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Community-Based gTLD applicant definition

  • To: <2gtld-intro@xxxxxxxxx>
  • Subject: Community-Based gTLD applicant definition
  • From: "Robert C. Hutchinson" <bob@xxxxxxxx>
  • Date: Mon, 13 Apr 2009 13:44:29 -0700

Dear Mr. Dengate Thrush and Dr. Twomey,

In the  Mexico City gTLD Guidebook Public Forum, I asked the board to
clarify the definition of "Community-Based" [see transcript below], and Dr
Twomey invited comment on how ICANN could better define "Community-Based"
strings that are not subject to gaming by commercial interests.  This issue
is very important to potential applicants because as the Guidebook is
currently written, the definition of "Community-Based" could be interpreted
very broadly.  I understand and agree with the overall concept of the two
categories;  "Community-Based" gTLDs and Open gTLDs.  My preference would be
to clearly define "Community-Based" gTLDs as:     a TLD that is operated for
the benefit of a defined existing community consisting of a restricted
population which self-identify as members of the community and the string
"applied for" is a full or abbreviated representation of term used for
self-identity, and the community is neither defined as; a subscriber or
customer base; a business or a country or other region that is represented
by a ccTLD.  

Commercially sponsored TLDs should be identified as a separate class of TLD;
where the string being "applied for" is a full or abbreviated representation
of a commercial trademark owned by the applicant.

As an example I would cite the case of .apple.  Using the above
categorization of TLD applications, Apple Computer would be prevented from
improving their application by using their customer base as a justification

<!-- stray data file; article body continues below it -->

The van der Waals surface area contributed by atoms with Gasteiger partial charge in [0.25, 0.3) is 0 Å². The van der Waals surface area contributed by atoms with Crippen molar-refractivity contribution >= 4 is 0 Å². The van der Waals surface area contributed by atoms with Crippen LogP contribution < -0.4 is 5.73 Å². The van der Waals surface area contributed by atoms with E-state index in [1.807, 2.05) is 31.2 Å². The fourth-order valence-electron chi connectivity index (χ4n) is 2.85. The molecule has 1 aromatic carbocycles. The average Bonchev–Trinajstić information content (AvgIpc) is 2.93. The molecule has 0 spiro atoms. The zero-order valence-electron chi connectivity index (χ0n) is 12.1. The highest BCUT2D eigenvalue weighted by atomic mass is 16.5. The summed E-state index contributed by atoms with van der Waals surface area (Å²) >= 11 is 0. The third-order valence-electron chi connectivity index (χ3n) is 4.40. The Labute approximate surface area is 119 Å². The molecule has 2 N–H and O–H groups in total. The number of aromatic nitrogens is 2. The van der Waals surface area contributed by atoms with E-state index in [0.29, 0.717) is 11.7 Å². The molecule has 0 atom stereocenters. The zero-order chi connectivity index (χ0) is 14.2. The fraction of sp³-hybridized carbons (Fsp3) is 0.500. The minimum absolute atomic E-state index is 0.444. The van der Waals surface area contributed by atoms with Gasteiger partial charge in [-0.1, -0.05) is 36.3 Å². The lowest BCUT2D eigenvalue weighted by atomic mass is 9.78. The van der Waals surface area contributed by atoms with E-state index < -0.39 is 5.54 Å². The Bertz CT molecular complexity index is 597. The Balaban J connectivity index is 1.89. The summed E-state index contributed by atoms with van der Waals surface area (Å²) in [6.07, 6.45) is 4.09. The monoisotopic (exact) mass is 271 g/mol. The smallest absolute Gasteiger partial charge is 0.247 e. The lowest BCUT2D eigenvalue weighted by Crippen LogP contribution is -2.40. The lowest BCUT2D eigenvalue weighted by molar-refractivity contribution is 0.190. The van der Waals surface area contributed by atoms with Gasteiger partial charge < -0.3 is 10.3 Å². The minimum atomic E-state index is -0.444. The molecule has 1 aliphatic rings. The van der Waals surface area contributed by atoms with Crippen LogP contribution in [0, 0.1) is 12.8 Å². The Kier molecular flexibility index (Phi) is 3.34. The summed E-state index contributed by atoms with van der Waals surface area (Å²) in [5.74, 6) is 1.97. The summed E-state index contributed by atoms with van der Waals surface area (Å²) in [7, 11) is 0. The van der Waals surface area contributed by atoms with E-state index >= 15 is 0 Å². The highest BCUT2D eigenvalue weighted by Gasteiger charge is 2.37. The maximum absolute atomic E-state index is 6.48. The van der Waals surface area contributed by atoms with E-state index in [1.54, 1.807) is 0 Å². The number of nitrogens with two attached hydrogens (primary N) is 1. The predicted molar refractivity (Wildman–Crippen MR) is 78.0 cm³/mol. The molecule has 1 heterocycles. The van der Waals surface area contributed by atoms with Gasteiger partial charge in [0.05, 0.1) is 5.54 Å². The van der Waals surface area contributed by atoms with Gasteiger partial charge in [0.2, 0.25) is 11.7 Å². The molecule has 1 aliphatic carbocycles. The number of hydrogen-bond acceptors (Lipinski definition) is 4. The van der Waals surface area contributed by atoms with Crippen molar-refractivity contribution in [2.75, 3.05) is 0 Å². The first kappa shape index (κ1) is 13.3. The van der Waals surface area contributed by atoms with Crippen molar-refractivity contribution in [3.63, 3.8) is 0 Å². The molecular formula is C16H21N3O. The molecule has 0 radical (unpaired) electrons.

for a "community" gTLD.  And a level playing field would exist, as it
should, between Apple Computer and Apple Records when both are applying for
the .apple gTLD.

 

Transcript from Mexico City Public Forum:

 

BOB HUTCHINSON: My name is Bob Hutchinson, with Dynamic Ventures a software 
development outfit. And we consult with businesses that have interest on the

Internet. In the spirit of reducing confusion in the gTLD process, can I 
please ask the board to, ad hoc, come up with some better definitions for 
community gTLDs than what is currently in the guidebook, either by 
representation or -- by example? 

It's very difficult for us to understand whether commercial interests that 
have communities associated with them would be legitimate under this current

selection process. 


PAUL TWOMEY: May I respond to that? Your question is an excellent question. 
The difficulty -- and this partly comes to the previous comments about the 
community objection -- is how to be able to devise a nonsubjective process 
that allows people to put forward community objections without necessarily 
opening it up to all sorts of gaming, including interpretation by commercial

strings that are going to be for the public generally, that they are a 
community. We would appreciate any thinking you have in response to what's 
presently being posted to help us think about how to achieve that. This is a

very difficult area.

 

Thank  you for the opportunity to provide comments on the ICANN second draft
of the  new gTLD Draft Applicant Guidebook.
I look forward to the next draft version of the Applicant Guidebook and the
coming meeting in Sydney.

 

Robert C. Hutchinson

Dynamic Ventures

 



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